Surgical mesh and sutures made from polymer materials have long been utilized as medical devices. Several polymeric materials have been employed to manufacture these devices, including polypropylene. PROLENE® fibers, comprised of polypropylene-based material with added antioxidants, pigment, and processing aids are fiber spun and used in medical sutures and pelvic mesh implants. Claims of in vivo degradation of mesh devices, including PROLENE®, have been investigated by others [1-7]. Surgical mesh is typically surrounded by tissue during and after implantation. Histological dyes such as Hematoxylin and Eosin (H&E) can be used to stain surrounding tissue on explanted devices. Using optical microscopy, we demonstrate that non-implanted, intentionally oxidized, PROLENE® fibers do not stain with H&E. The inability of PROLENE® to become stained is an important finding as it provides histologists and others a means of delineating between biological material surrounding mesh and the fibers that are used to construct the mesh.
Modern Fabrication of Poly(Lactic Acid) Nanofibers by Cotton Candy Method
Poly(lactic acid) (PLA) nanofiber was prepared using cotton candy method. The nozzle temperatures were varied from 210-260 °C. PLA was fed to extruder then melted PLA was accelerated through small nozzles by hot air pressure. The effect of nozzle temperatures and air pressures on morphology, an average diameter and thermal properties of PLA nanofiber was determined. SEM results suggested that PLA fibers were straight and smooth at low nozzle temperatures. The diameter of fibers decreased with increasing the nozzle temperatures with regardless on the air pressures. MFR and thermal properties informed that PLA degraded at the nozzle temperature higher than 230 °C. The optimized condition was fallen at the nozzle temperature of 250 C with air pressure of 0.2 MPa. The average diameter was around 500 nm at the productivity of 140g/h.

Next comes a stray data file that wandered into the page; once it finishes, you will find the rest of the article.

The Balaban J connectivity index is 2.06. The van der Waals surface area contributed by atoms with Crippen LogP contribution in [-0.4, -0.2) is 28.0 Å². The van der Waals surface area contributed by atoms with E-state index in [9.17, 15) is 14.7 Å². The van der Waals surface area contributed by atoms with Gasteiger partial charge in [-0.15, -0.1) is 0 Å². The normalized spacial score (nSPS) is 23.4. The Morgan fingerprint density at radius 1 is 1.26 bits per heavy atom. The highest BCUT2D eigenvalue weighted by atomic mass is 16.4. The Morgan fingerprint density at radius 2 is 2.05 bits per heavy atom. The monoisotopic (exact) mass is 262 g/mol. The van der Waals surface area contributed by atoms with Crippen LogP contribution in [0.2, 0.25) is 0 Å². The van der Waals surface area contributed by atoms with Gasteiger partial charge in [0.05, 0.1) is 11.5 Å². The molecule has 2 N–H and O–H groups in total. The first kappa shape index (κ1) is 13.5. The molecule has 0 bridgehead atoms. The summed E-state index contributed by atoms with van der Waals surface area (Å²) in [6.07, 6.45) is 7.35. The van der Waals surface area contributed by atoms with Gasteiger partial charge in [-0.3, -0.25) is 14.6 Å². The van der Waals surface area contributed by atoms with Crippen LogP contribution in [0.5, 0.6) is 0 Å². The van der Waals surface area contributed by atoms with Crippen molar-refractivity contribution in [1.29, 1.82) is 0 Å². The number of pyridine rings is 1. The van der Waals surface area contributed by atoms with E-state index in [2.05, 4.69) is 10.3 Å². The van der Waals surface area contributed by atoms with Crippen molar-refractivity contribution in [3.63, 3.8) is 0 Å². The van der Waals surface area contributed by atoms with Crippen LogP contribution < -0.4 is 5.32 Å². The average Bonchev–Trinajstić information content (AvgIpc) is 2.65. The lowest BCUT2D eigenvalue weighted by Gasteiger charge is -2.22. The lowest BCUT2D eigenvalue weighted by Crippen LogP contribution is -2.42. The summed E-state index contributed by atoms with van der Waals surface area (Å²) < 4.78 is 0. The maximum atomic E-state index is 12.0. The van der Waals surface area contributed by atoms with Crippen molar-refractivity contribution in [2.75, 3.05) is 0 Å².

Bridging the Gap: Liquid Solutions for Joint Sealing
Adhesive sealants are used to seal a surface and prevent the passage of a liquid or gas. Henkel’s innovative industrial sealants are the result of consultations with industry experts and the company’s analysis of realworld production environments. Maintaining or improving efficiency is Henkel’s primary focus; making sure our industrial sealants work right the first time and every time. There is a multitude of sealing applications that arise in practice. The most common sealing applications suited for adhesives are gasketing and seam sealing. Henkel also provides solutions for more niche applications such as weld porosity sealing or casting porosity sealing.
Time Is Money: High Speed Adhesive Solutions for Instant Bonding
Over the last century, cutting down manufacturing costs and time using faster assembly methods has been a high priority for many companies. Bonding methods that are reliable, as well as easy to use and automate cut down on these added expenses associated with assembling and manufacturing products. Advancements in adhesive technologies, included improved performance cyanoacrylates, the development of hybrid structural instant adhesives, low pressure molding adhesives as well as polyurethane reactive hot melts have allowed instant bonding to outperform mechanical and thermal joining methods by providing reliable, repeatable bonds for virtually all substrates on a fully automated production line.